The following side effects are common (occurring in greater than 30%) for patients taking carmustine:
Nausea and vomiting, usually within 2-4 hours of infusion, lasting for about 4-6 hours. Anti-nausea medication is given prior to infusion to prevent or decrease this side effect.
Pain and burning at the injection site. (Can be relieved by diluting the drug, let your health care provider know if you are experiencing pain during the infusion).
Low blood counts. Your white blood cells and platelets may temporarily decrease. This can put you at increased risk for infection, and/or bleeding. This effect is usually delayed, onset 2 weeks after does with nadir 5-6 weeks later.
The following side effects are less common (occurring in 10-29%) for patients receiving carmustine:
Increases in blood tests measuring liver function, return to normal once treatment is stopped (see liver problems).
Low red blood cell count (anemia).
Low blood pressure (hypotension) with high dose therapy.
Dizziness, loss of coordination.
Eye problems: temporary redness and/or blurring, retinal bleeding.
Pulmonary toxicity (damage to the lungs) is uncommon in low doses of carmustine. However it is more common with cumulative or high doses. This toxicity may be delayed up to 3 years after treatment. A history of lung disease may increase the risk of this reaction, or use of other lung-toxic drugs. Your doctor will check your lung function prior to the start of carmustine and will order periodic checks (pulmonary function tests), particularly if you are receiving high doses of carmustine.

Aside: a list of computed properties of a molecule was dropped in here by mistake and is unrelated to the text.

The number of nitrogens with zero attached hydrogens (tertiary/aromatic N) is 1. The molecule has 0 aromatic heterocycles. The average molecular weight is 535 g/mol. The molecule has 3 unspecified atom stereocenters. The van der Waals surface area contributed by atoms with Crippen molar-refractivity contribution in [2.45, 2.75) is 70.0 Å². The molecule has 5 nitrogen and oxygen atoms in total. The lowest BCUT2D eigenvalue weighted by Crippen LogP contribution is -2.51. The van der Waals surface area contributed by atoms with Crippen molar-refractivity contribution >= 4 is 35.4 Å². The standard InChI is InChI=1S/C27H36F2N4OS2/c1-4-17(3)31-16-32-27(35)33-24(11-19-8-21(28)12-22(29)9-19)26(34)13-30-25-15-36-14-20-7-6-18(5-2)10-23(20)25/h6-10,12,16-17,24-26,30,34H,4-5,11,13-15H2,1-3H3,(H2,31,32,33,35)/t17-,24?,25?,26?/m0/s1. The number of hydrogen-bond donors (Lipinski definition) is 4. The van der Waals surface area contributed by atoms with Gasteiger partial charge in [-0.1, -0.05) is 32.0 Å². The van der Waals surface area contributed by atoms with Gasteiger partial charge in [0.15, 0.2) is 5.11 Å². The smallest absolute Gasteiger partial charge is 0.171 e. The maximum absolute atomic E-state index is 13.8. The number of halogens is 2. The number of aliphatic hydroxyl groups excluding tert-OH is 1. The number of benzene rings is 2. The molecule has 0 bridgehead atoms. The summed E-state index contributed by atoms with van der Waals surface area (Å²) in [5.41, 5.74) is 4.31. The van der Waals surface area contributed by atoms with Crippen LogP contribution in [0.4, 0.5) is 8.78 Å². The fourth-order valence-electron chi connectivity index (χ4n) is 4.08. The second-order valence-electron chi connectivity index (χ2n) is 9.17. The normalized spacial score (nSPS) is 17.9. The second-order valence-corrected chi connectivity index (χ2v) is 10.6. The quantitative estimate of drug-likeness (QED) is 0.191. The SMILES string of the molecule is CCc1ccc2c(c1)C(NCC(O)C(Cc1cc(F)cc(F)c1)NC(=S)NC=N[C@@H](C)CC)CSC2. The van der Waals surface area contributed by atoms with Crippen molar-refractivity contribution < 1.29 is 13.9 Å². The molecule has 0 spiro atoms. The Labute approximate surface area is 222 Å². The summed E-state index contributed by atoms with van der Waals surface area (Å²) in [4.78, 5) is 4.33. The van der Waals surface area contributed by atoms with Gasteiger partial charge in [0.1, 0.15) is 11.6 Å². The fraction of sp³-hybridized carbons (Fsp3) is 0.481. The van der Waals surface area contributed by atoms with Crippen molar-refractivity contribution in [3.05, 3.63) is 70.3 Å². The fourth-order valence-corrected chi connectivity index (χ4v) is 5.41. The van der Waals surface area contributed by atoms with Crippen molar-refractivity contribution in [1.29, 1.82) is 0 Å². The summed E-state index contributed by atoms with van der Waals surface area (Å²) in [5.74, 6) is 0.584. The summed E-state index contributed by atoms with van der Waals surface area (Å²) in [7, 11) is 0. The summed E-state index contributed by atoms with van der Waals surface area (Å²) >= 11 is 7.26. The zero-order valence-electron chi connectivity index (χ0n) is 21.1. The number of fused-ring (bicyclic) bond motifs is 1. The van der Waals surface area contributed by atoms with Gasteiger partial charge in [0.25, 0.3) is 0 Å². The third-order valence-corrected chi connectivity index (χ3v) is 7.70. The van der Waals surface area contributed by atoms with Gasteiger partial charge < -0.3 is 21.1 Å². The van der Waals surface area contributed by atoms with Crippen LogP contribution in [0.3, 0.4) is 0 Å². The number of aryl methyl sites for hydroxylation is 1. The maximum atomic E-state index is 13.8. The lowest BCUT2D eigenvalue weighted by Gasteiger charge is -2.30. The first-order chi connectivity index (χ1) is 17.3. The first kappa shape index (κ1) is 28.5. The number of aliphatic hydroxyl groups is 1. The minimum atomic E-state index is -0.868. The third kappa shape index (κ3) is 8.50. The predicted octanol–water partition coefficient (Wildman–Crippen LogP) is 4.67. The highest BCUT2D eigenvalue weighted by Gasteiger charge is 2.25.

There is a slight risk of developing a blood cancer such as leukemia after taking carmustine. Talk to your doctor about this risk.Not all side effects are listed above, some that are rare (occurring in less than 10% of patients) are not listed here. However, you should always inform your health care provider if you experience any unusual symptoms
FDA approval to Carmustine.
The U.S. Food and Drug Administration approved carmustine — marketed under the trade name BiCNU — in March 1977. This chemotherapy drug damages the DNA of cancer cells, preventing them from dividing and triggering their death.
Why do we need its generic version?
As the cost for BiCNU intravenous powder for injection 100 mg is around $2,763 for a supply of 1 powder for injection, depending on the pharmacy you visit which is too expensive for the middle class or poor population.
The other drawback is, Prices are for cash paying customers only and are not valid with insurance plans.
Dr. Reddy`s Expertise.
Dr. Reddy’s API business thrives on the deep technical strengths established over the last 30+ years in the development and manufacture of complex APIs such as steroids, peptides, complex long chain molecules and highly potent APIs (HPAPIs / oncology drugs). This expertise is complemented by our prowess in intellectual property and regulatory affairs which helps us consistently meet and exceed regulatory standards. Dr. Reddy’s Abiraterone Acetate API is the outcome of the extensive expertise in R&D, IP, and Regulatory.
A key component in helping our customers be first to market is a responsive supply chain. We achieve this by making sure that all our facilities are operating efficiently and to the latest standards of quality, safety, and productivity. A strong interconnect between business and factories allows for a quick reaction to dynamic market changes, so that we can avert shortages and meet sudden surges in demand.